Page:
An address buffer circuit 140 is provided to latch address signals provided on address input connections A0-Ax 142. Address signals are received and decoded by row decoder 144 and a column decoder 146 to access the memory array 130. It will be appreciated by those skilled in the art, with the benefit of the present description, that the number of address input connections depend upon the density and architecture of the memory array. That is, the number of addresses increases with both increased memory cell counts and increased bank and block counts.
The non-volatile memory cells are fabricated as floating gate memory cells and include a source region and a drain region that is spaced apart from the source region to form an intermediate channel region. A floating gate, typically made of doped polysilicon, is disposed over the channel region and is electrically isolated from the other cell elements by oxide. For example, gate oxide can be formed between the floating gate and the channel region. A control gate is located over the floating gate and is can also made of doped polysilicon. The control gate is electrically separated from the floating gate by another dielectric layer. Thus, the floating gate is “floating” in dielectric so that it is insulated from both the channel and the control gate.
The memory cell is programmed using hot electron injection in the channel region near the drain region of the memory cell. These high-energy electrons travel through the gate oxide towards the positive voltage present on the control gate and collect on the floating gate. These electrons remain on the floating gate and function to reduce the effective threshold voltage of the cell as compared to a cell that has not been programmed.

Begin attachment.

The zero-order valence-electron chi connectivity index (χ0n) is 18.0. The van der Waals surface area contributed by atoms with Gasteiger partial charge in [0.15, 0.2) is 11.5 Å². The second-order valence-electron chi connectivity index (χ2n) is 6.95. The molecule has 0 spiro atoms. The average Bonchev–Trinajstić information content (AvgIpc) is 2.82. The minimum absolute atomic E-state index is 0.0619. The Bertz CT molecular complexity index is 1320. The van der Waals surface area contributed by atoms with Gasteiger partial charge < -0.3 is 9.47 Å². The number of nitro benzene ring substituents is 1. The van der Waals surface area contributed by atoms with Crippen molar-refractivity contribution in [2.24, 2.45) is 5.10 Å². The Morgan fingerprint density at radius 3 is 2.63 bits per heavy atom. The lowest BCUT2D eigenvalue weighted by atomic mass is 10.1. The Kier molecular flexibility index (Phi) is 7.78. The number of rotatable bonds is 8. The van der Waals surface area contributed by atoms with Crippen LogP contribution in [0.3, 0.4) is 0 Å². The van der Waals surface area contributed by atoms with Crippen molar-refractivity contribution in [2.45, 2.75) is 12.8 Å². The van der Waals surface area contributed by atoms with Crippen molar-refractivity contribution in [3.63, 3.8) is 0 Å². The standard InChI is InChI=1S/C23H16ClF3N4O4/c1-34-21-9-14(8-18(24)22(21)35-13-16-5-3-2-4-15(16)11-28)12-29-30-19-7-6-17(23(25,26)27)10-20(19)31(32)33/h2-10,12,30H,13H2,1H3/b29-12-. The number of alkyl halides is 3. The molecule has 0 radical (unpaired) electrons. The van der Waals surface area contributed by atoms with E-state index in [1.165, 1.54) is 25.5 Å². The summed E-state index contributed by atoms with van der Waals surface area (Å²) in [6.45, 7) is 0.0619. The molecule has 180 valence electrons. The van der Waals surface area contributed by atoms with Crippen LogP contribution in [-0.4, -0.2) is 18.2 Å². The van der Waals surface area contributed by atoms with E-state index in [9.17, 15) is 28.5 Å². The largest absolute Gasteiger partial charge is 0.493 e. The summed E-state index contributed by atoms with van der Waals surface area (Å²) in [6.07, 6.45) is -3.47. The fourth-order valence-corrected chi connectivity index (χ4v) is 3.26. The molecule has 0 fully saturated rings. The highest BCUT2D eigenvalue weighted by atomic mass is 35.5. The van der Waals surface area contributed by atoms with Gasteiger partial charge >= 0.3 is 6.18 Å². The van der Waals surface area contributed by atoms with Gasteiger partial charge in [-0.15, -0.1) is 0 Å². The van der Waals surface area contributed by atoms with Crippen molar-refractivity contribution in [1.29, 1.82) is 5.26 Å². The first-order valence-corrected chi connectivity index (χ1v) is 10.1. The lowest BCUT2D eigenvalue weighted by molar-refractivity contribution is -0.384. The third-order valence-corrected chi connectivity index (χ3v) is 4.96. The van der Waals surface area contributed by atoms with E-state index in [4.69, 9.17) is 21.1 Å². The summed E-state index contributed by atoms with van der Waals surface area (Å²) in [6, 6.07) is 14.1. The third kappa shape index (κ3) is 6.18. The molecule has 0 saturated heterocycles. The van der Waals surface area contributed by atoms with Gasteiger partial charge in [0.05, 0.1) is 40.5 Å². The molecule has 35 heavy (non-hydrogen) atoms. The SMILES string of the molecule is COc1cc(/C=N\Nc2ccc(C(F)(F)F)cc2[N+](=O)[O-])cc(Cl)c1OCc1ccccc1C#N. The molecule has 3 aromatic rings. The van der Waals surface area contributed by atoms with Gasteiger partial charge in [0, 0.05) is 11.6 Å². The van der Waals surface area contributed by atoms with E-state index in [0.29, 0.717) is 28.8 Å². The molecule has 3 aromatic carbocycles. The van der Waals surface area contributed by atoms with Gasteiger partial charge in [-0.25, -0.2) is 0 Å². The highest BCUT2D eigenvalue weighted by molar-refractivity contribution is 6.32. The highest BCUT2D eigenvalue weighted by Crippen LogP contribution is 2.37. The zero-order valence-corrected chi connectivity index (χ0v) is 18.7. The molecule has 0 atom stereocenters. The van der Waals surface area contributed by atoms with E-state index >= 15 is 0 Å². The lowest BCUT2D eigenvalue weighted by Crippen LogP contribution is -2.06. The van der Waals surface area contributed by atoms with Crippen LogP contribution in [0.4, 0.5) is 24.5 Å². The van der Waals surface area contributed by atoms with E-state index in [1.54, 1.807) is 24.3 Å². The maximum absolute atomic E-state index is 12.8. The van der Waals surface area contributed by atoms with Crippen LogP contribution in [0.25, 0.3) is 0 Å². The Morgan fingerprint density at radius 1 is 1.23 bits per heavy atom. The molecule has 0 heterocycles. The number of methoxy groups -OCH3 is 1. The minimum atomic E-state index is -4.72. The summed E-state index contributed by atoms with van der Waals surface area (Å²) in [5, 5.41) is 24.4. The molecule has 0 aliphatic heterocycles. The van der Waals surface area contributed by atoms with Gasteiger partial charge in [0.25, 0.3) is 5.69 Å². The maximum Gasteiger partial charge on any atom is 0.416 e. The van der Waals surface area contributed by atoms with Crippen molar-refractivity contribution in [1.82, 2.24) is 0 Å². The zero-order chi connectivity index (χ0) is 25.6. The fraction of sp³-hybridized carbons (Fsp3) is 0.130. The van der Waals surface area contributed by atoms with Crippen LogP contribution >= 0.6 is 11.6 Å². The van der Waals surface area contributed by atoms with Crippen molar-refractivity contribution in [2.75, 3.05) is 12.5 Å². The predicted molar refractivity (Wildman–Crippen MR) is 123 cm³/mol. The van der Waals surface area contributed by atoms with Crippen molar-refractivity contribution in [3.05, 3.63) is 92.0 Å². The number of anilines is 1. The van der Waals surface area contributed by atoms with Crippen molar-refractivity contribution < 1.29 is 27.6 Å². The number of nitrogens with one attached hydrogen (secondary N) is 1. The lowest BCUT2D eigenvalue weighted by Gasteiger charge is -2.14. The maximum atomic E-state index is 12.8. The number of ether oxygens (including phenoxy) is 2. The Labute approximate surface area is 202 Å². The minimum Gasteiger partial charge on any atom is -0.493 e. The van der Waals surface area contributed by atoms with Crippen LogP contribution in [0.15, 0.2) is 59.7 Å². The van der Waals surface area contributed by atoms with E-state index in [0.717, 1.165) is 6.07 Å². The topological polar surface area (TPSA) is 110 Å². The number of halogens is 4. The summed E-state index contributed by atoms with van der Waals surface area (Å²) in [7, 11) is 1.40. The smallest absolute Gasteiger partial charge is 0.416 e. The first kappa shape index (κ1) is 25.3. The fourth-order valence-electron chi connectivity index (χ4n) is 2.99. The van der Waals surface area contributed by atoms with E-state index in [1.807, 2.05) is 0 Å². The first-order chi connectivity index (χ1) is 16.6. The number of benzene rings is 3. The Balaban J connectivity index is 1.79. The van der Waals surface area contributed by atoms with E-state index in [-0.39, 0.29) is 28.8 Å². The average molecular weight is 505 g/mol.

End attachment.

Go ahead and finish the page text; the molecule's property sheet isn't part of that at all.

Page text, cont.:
To read a memory cell a control gate voltage Vg is connected to the primary supply voltage VCC of +5 volts. In addition, the drain voltage Vd is set to a small positive voltage of +1 volts and the source voltage Vs is set to ground potential. If the cell were in a programmed state, the excess electrons present on the floating gate would have increased the threshold voltage to a value in excess of +5 volts. Thus, the control gate Vg to source voltage Vs of +5 volts would not be sufficient to turn on the memory cell. That is, current would not be conducted through the channel region. The resultant lack of cell current indicates that the memory cell was in a programmed state. If the memory cell were in an erased state, the threshold voltage of the cell would be substantially below +5 volts. In that case, the cell would conduct current in response to the control gate voltage that would be sensed to indicate that the cell was in the erased state.